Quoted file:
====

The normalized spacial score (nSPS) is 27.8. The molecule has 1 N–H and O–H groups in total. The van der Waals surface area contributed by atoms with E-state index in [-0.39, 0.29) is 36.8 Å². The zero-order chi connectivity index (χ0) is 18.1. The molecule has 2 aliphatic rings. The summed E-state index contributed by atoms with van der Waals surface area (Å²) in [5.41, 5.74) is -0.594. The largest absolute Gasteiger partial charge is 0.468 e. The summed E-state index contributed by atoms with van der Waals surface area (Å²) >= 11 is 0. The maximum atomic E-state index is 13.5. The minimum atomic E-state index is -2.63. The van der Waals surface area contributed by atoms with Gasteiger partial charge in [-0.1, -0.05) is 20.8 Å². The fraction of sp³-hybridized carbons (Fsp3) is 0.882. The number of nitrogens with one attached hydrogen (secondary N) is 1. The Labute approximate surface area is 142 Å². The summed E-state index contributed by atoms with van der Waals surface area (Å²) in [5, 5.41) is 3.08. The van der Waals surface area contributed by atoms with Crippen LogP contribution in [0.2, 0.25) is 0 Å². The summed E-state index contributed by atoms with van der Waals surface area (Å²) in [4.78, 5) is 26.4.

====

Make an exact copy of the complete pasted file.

The normalized spacial score (nSPS) is 27.8. The molecule has 1 N–H and O–H groups in total. The van der Waals surface area contributed by atoms with E-state index in [-0.39, 0.29) is 36.8 Å². The zero-order chi connectivity index (χ0) is 18.1. The molecule has 2 aliphatic rings. The summed E-state index contributed by atoms with van der Waals surface area (Å²) in [5.41, 5.74) is -0.594. The largest absolute Gasteiger partial charge is 0.468 e. The summed E-state index contributed by atoms with van der Waals surface area (Å²) >= 11 is 0. The maximum atomic E-state index is 13.5. The minimum atomic E-state index is -2.63. The van der Waals surface area contributed by atoms with Gasteiger partial charge in [-0.1, -0.05) is 20.8 Å². The fraction of sp³-hybridized carbons (Fsp3) is 0.882. The number of nitrogens with one attached hydrogen (secondary N) is 1. The Labute approximate surface area is 142 Å². The summed E-state index contributed by atoms with van der Waals surface area (Å²) in [5, 5.41) is 3.08. The van der Waals surface area contributed by atoms with Crippen LogP contribution in [0.2, 0.25) is 0 Å². The summed E-state index contributed by atoms with van der Waals surface area (Å²) in [4.78, 5) is 26.4.